Really enjoy the blog btw – looking forward to another 365 days of posts!

  2. I would love to see “success stories” from local affiliates on what they do that works: draws folks in, inspires folks to join/participate, etc.
    Thanks!

  3. I’d love to see more about equitable evaluation. How to challenge the field of evaluation itself. Also, how to increase participant ownership and redistribute power. I’d be interested in more on innovative data visualization and presentation, especially for qualitative data.

  4. More about how organizations can work within often rigid external funder requirements to design and conduct appropriate evaluations for novel or untested programs (applying developmental evaluation, for instance)

  5. Dr. Sondra LoRe

    I am always interested in reading more about the use of qualitative data in evaluation. Along with working as a full-time evaluator, I adjunct teach qualitative research. Growth in technology and access to qualitative data means we better and easier ways to collect information. I love challenging students to think about ways to present qualitative data in brain-compatible ways. There is room for more studies and writings on this topic!

  6. Thanks, AEA- big fan of the blog! Would love to read/ learn more about iterative and systems practice evaluation methods for continuous adaptation of interventions, as well as the resources and processes that help to facilitate this kind of learning as we go, especially when multiple stakeholders are engaged. Thanks!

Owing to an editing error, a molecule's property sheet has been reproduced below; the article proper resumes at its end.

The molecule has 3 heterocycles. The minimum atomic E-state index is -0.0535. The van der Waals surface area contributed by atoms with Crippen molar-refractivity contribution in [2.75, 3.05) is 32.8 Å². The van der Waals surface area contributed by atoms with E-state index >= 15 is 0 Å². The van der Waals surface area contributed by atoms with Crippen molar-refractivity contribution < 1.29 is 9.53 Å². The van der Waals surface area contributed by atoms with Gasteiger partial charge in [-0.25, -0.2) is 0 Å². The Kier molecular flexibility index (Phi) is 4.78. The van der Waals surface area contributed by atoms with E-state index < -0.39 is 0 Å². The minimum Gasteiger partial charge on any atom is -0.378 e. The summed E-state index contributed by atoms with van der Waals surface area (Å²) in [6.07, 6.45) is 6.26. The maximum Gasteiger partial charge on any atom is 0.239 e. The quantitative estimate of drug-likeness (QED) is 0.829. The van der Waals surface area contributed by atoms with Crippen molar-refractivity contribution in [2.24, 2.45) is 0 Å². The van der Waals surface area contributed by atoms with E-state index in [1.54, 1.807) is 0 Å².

7. This is not a suggestion for a topic but a different type of suggestion: I would love to see analytics on all the AEA365 blog entries. That would provide some insight into which topics, authors, approaches, etc. tend to be liked, shared, or are trending through various media (which is of course influenced by other factors like time of week/ year, news cycles, etc.). It could also point to gaps, potentially.

    This could be a regular blog entry itself–I think I remember some analytics like this being shared before and some on the website but it would be great if it were an ongoing function/ tool.

    It’s the evaluator in me!

    (And thus, I do recognize the associated need for a mechanism to collect and analyze this data–am not up on the full capacity of web analytics but know it still requires an investment of resources).

    1. Sheila Robinson

      I really wish we could do this too! I looked into analytics recently with the help of some evaluation colleagues. It’s actually quite complex and challenging to get an accurate idea of who is reading the blog. It’s difficult to know who is just opening aea365 in a browser and reading the current blog on the home page, vs who is reading an article from email, vs who is getting the email but not actually reading the articles. That said we did take a sample and gained some insight. Hoping to publish a blog about that soon! Thanks Vidhya!

  8. I would be interested in tips about creating an elevator pitch about “evaluation” generally and a tailored pitch about what I do as an evaluation consultant.